Recognition of the magnitude of the challenge posed by what Singapore’s founding leader Lee Kuan Yew presciently predicted would be “the biggest player in the history of the world,” is the beginning of wisdom. We believe it should—and will—lead the United States to mobilize a response proportionate to the challenge.
As the United States and China compete neck-and-neck in the Tokyo Games, the head of China’s General Administration of Sports, Gou Zhongwen, has made no secret of China’s goal. As he put it recently: the Tokyo and Beijing Games are stepping stones on the path to China’s becoming a global “sports power by 2035.” In pursuit of this mission, China sent its biggest-ever team to Tokyo with 777 athletes to America’s 621. Nonetheless, as she arrived in Tokyo, the CEO of the U.S. Olympic Committee declared: “Team USA is ready” for everything. In sum, the game is on.
Americans have never shrunk from competition. Indeed, our market economy and democracy are founded on the proposition that fair competition will spur the rivals to run faster than they would do running alone. But for students of war and peace, the big question is: in the great geopolitical rivalry, can the United States and China can find a way to structure and manage constructive competition? Can the necessity for coexistence drive enlightened leaders to engage in peaceful competition in which each nation does its best to demonstrate which system—America’s democracy, or China’s Party-led autocracy—can deliver more of what human beings want? Since citizens’ lives in both countries depend on an affirmative answer, we must hope and pray that they can find their way to yes.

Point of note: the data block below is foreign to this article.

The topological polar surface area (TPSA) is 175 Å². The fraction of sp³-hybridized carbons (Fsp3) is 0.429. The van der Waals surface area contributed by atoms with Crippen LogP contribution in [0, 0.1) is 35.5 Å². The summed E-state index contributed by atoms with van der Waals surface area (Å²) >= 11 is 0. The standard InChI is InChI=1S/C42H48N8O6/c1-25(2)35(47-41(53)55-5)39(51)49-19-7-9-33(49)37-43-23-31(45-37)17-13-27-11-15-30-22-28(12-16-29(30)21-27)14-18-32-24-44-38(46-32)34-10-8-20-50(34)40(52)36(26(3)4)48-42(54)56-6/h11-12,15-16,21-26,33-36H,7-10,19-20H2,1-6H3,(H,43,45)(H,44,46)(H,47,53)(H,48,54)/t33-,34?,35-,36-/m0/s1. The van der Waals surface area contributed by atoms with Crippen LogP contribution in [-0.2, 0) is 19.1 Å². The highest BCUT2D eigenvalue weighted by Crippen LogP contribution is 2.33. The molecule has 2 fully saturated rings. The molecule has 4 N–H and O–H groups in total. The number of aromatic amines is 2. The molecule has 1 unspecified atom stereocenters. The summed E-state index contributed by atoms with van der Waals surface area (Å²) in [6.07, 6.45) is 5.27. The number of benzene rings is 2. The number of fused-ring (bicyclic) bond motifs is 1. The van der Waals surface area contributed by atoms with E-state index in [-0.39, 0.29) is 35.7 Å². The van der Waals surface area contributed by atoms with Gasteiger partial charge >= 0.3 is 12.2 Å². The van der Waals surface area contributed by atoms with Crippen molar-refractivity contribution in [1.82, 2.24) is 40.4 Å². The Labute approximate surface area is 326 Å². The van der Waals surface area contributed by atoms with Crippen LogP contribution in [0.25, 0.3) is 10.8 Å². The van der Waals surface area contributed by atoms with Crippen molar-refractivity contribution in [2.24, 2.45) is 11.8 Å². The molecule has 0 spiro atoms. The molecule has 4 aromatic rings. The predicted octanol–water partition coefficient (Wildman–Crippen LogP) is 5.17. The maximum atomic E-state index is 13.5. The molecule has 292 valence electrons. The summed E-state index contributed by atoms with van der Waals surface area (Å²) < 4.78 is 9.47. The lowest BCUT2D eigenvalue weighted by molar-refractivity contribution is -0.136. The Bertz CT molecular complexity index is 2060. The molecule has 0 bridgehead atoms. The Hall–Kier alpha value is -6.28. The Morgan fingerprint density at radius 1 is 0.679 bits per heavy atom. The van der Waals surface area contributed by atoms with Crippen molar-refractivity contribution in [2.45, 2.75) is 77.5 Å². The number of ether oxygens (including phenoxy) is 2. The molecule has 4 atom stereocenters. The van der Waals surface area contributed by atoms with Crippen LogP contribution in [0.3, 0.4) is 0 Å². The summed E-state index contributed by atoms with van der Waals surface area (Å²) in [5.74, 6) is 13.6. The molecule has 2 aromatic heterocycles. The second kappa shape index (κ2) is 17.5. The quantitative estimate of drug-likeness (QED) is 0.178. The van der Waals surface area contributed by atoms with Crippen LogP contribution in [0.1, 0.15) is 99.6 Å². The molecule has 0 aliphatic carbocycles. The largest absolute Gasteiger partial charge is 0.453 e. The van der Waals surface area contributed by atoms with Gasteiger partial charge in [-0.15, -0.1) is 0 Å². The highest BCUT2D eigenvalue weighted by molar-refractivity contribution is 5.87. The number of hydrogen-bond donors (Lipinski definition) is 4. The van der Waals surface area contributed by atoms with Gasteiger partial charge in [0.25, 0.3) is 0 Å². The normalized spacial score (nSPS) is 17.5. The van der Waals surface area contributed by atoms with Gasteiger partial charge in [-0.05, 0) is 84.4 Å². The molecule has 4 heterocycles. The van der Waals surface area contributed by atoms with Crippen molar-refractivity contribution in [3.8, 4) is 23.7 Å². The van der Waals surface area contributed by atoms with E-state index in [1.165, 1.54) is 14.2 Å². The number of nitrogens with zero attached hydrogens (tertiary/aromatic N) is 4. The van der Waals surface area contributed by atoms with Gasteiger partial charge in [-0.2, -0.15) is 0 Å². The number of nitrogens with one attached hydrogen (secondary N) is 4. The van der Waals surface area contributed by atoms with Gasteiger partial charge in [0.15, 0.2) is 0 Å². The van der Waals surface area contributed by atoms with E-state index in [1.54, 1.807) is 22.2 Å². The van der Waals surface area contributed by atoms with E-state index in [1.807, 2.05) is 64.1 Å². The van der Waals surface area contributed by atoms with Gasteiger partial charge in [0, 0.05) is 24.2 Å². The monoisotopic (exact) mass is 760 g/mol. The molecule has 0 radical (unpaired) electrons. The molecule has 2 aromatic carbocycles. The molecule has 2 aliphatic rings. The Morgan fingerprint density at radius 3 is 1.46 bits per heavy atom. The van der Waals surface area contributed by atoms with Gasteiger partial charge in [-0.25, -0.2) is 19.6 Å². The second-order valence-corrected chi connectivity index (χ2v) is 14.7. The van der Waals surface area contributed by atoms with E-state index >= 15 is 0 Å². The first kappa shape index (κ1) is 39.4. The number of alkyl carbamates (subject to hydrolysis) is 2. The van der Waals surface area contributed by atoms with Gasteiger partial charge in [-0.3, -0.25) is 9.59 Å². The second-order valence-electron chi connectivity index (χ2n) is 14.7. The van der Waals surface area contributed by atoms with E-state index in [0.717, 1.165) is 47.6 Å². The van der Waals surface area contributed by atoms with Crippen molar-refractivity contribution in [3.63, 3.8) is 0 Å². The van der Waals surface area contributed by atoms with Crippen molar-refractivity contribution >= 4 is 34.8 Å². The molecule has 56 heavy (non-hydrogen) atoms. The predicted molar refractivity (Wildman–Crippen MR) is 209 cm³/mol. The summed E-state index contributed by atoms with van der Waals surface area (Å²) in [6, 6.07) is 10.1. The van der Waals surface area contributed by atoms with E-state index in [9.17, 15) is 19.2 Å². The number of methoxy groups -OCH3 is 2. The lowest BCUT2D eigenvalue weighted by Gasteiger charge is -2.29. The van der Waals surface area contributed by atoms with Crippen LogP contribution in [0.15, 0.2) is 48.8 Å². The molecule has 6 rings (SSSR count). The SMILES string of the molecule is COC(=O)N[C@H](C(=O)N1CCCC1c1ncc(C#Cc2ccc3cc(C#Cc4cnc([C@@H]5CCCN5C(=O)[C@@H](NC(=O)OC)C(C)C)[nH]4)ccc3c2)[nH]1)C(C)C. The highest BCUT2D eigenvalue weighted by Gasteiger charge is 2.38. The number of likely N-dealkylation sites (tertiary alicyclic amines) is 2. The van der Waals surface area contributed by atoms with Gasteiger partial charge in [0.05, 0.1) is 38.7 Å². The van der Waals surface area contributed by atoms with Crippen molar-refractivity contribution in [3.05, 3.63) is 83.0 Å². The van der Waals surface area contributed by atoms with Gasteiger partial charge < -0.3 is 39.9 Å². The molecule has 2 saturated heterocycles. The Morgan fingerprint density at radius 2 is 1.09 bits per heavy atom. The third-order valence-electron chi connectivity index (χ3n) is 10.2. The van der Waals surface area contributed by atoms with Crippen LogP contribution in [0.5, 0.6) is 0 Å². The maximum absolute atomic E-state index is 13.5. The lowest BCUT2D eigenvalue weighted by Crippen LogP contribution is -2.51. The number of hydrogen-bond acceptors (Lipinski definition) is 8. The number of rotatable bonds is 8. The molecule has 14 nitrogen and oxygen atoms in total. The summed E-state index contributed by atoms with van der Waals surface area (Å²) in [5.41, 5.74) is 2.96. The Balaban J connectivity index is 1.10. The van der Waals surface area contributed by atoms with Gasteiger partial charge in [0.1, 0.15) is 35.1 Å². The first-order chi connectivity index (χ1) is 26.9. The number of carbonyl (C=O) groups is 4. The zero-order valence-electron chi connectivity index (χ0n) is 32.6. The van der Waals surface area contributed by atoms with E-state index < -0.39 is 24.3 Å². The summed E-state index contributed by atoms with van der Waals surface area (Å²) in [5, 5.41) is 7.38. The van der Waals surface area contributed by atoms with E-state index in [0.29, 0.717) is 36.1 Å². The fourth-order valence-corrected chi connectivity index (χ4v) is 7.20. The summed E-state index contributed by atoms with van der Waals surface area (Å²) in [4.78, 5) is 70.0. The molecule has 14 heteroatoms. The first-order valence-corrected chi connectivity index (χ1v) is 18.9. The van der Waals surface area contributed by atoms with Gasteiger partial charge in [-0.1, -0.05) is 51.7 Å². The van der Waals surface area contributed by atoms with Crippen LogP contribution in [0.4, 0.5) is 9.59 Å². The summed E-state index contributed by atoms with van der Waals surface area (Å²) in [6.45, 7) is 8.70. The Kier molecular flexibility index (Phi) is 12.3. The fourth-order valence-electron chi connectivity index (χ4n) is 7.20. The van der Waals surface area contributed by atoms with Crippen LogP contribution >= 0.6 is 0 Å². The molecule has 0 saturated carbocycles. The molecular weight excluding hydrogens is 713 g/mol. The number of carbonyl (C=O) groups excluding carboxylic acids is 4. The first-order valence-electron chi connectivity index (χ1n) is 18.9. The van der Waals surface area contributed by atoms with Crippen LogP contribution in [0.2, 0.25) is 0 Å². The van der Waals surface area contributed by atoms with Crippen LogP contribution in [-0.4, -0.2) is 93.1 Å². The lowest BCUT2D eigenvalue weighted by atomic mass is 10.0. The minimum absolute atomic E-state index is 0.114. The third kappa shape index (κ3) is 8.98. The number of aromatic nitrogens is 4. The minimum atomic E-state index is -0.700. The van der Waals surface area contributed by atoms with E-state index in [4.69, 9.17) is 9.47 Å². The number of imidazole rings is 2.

Graham T. Allison is the Douglas Dillon Professor of Government at the Harvard Kennedy School. He is the former director of Harvard’s Belfer Center and the author of Destined for War: Can America and China Escape Thucydides’s Trap?